How being change-oriented enables business reinvention
Innovation shouldn't be seen as something that happens by chance, even though 53% of survey respondents think so.
Let’s examine what it means to be change-oriented, the first of three components making up a distinct approach to unlocking trapped value using innovation. With fundamental change in their sights, companies ready to invest in innovation must first determine which of the seven characteristics are central to their growth strategy. For example, when AT&T decided it wanted a talent rich and agile workforce, it invested heavily in programs for employees to learn new skills.
Once you’ve identified the “what,” you’ll be able to proceed with the “how.”
For that, consider the Bosch Group. The 132-year-old German industrial giant pivoted to IoT in 2008 when it acquired a company that would become Bosch Software Innovations.
Since then, Bosch Software Innovations has planned and executed 250 international IoT projects that have been measured against strict benchmarks to ensure an ROI. And the good news? Customers aren’t the only ones benefiting from its innovations.
The company is also using its team to pilot more than 100 IoT innovations in its factories -- transforming the way it works. Being change-oriented is paying off: Bosch saw revenues grow by a CAGR of 12% between 2012 and 2017, and sold 38 million connected products in 2017, ranging from smart ovens to home security products.
And they’re looking ahead to an even more ambitious goal. By 2020, Bosch intends to have all of its electrical product classes connected to the internet.
How outcome-led innovation enables higher financial performance
The second component outlined in the approach to innovation is outcome-led. High-growth companies expect to apply innovation more comprehensively compared to others. Notably, 76% of C-level executives from those companies report they have plans to adopt innovation practices that enable them to master more than one of the seven characteristics we examined.
As high-growth companies apply more innovation across the business and master more characteristics, their expectations for profit growth rise.
Case in point? Nike, who’s been making sneakers for decades -- and getting better and more profitable at it.
Here’s how they did it: When the sports brand wanted to speed up and simplify the process for creating a pair of sneakers, it invested heavily in its network-powered supply chain. Working in tandem with Flex, a global automator, Nike invested in technology to help automate its shoe-making process. Using advanced robotics and digitisation, Nike can now produce a pair of uppers in just 30 seconds. What’s even more incredible? The uppers are made with 30% fewer steps and up to 50% less labor than the original pair.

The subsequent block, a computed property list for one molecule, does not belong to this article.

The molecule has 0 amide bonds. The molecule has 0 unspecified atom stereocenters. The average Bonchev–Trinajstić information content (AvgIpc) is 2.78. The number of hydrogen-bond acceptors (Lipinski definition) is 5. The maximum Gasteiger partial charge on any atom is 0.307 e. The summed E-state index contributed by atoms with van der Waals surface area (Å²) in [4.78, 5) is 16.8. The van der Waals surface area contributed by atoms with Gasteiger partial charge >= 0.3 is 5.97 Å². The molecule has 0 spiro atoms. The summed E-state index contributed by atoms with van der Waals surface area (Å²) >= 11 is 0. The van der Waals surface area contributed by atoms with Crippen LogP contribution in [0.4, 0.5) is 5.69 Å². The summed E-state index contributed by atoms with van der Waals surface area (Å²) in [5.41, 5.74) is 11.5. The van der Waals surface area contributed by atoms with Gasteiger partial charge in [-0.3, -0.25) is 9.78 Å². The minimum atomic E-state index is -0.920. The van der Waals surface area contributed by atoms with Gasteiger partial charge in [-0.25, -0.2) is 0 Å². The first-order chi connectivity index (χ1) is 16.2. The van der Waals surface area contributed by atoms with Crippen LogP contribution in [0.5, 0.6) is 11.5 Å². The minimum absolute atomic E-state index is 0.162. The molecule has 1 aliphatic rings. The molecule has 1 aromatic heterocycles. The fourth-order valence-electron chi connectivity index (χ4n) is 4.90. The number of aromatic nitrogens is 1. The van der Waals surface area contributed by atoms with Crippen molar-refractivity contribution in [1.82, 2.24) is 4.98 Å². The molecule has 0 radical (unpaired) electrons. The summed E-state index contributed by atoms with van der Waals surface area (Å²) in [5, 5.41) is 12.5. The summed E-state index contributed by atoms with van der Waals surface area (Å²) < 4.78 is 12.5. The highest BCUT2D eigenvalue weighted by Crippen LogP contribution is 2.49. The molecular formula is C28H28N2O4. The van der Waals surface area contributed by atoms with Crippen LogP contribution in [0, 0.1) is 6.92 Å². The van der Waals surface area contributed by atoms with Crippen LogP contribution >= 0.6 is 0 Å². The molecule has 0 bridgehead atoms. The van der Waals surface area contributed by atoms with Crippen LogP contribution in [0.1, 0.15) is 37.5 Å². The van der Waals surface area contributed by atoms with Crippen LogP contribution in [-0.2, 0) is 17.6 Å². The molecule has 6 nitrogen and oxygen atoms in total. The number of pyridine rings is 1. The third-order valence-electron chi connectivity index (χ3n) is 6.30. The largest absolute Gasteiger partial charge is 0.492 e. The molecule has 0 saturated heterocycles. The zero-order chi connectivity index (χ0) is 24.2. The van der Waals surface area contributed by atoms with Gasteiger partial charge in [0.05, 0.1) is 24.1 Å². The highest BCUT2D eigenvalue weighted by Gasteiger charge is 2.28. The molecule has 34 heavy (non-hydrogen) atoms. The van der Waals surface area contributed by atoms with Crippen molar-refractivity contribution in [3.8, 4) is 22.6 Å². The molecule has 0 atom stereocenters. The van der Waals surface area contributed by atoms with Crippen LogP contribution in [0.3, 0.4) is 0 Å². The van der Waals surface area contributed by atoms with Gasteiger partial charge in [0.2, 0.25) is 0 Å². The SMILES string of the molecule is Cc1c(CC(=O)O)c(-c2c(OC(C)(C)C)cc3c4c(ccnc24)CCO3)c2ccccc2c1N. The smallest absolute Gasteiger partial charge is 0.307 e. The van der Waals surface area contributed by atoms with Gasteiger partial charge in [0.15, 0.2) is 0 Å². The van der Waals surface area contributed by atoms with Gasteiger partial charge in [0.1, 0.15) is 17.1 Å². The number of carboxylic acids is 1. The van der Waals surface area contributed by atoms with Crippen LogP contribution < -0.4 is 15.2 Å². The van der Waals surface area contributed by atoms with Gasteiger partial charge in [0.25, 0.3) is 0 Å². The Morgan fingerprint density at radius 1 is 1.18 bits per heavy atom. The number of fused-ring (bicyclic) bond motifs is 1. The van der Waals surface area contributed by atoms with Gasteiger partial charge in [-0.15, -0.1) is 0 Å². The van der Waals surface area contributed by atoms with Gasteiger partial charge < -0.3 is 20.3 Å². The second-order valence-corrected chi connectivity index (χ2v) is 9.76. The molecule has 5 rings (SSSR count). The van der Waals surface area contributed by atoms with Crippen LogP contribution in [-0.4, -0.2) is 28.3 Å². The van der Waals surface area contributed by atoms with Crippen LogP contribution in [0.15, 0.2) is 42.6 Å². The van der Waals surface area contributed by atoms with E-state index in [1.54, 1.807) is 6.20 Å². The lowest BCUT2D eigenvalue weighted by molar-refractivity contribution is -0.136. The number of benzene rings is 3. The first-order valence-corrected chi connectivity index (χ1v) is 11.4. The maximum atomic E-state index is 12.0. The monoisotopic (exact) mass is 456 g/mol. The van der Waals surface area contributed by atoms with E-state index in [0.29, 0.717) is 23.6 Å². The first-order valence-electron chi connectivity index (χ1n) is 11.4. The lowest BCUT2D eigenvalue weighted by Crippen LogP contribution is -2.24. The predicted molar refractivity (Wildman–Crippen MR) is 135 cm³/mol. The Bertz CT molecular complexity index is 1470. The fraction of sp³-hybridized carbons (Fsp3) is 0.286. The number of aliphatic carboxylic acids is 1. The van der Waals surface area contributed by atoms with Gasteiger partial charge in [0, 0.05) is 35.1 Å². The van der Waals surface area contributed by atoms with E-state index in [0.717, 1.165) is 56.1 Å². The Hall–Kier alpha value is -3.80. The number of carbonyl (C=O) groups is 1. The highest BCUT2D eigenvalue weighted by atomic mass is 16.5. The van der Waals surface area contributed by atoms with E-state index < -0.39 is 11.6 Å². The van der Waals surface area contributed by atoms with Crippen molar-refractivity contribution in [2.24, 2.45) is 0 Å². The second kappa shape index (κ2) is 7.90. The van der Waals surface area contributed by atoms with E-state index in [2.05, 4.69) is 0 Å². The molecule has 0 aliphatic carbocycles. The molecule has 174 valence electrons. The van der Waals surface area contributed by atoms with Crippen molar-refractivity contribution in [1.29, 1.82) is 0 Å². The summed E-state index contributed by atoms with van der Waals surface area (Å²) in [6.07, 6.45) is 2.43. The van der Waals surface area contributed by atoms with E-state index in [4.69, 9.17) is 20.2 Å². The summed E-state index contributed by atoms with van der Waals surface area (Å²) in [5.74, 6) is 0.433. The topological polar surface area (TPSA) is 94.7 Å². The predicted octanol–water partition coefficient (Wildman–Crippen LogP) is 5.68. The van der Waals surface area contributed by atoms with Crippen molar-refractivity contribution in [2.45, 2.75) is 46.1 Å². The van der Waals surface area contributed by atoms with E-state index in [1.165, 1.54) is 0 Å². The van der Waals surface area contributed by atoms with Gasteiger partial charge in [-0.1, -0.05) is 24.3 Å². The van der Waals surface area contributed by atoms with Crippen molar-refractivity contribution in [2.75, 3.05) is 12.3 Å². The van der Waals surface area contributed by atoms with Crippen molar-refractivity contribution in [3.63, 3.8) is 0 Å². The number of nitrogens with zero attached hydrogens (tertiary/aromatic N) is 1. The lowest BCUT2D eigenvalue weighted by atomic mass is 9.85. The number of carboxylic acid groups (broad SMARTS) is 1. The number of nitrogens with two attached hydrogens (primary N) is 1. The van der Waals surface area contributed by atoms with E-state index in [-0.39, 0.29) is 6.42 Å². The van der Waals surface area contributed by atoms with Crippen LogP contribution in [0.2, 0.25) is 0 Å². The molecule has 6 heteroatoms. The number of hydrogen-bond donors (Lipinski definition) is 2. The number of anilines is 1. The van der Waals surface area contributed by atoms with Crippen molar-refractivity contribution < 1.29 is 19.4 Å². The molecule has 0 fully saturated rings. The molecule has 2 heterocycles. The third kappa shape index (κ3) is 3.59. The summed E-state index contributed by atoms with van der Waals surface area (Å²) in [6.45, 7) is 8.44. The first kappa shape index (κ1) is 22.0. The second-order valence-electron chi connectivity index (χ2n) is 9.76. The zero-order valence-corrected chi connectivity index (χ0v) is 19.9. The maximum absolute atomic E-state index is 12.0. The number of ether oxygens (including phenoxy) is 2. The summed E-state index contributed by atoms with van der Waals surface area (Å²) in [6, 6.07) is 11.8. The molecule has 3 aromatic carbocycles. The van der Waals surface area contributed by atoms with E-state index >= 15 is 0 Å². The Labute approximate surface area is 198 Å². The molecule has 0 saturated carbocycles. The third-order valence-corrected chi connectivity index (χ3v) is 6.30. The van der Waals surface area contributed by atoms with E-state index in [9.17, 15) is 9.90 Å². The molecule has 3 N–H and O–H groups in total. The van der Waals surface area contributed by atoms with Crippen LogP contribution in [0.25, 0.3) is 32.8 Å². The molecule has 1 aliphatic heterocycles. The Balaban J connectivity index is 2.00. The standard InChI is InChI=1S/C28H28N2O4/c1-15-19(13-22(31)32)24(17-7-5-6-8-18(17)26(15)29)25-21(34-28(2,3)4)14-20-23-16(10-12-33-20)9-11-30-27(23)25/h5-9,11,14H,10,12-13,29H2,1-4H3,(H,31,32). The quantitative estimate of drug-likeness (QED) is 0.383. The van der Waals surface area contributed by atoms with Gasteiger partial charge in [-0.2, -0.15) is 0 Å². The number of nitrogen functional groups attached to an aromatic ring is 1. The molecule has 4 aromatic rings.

A continual focus on tech and changing market needs has also kept Nike hyper relevant and engaging with customers. It has created a design-to-delivery organisation that consolidates Categories, Design, Product & Merchandising to anticipate the evolving needs of customers. Its bolstered Nike+ digital platform also improves the brand’s ability to gather and analyse customer data.
Lastly, Nike is focused on being an inclusive, responsible business. Nike Grind—a palette of premium recycled materials—is used in 71% of Nike footwear and apparel products, in everything from yarns and trims to soccer kits and basketball shoes, showing how they can innovate and be good corporate citizens at the same time.
Their distinct approach to innovation is paying off. Nike has outperformed the S&P 500 over the past five years: between April 2013 and October 2018, the valuation of the S&P 500 has grown by 64%, but Nike has more than doubled in market capitalisation, having grown by 110%.
Why 47% of high-growth companies allocate 60% or more of their innovation investment to disruptive innovation
What’s next in the age of innovation? Softbank, the Japanese internet group, is out to discover the next disruptor before anyone else.
The company’s technology-propelled Vision Fund is targeting “meaningful, long-term investments in companies and foundational platform businesses that seek to enable the next age of innovation.” It’s also another example of how corporate venture capital can help drive successful innovation across a range of emerging technologies, including robotics, AI and computational biology.
This is disruption-minded, the third component that’s distinctive of how high-growth companies approach innovation and unlock trapped value.
Take Vision Fund’s $500 million investment in Improbable. Improbable’s platform, SpatialOS is an operating system often used for running large-scale simulated worlds, such as in gaming. But, it also has more practical, real-world applications, like helping companies build and improve massive simulations in the cloud, or even run a simulation of the Internet’s entire underlying structure to depict what can happen during a cyberattack.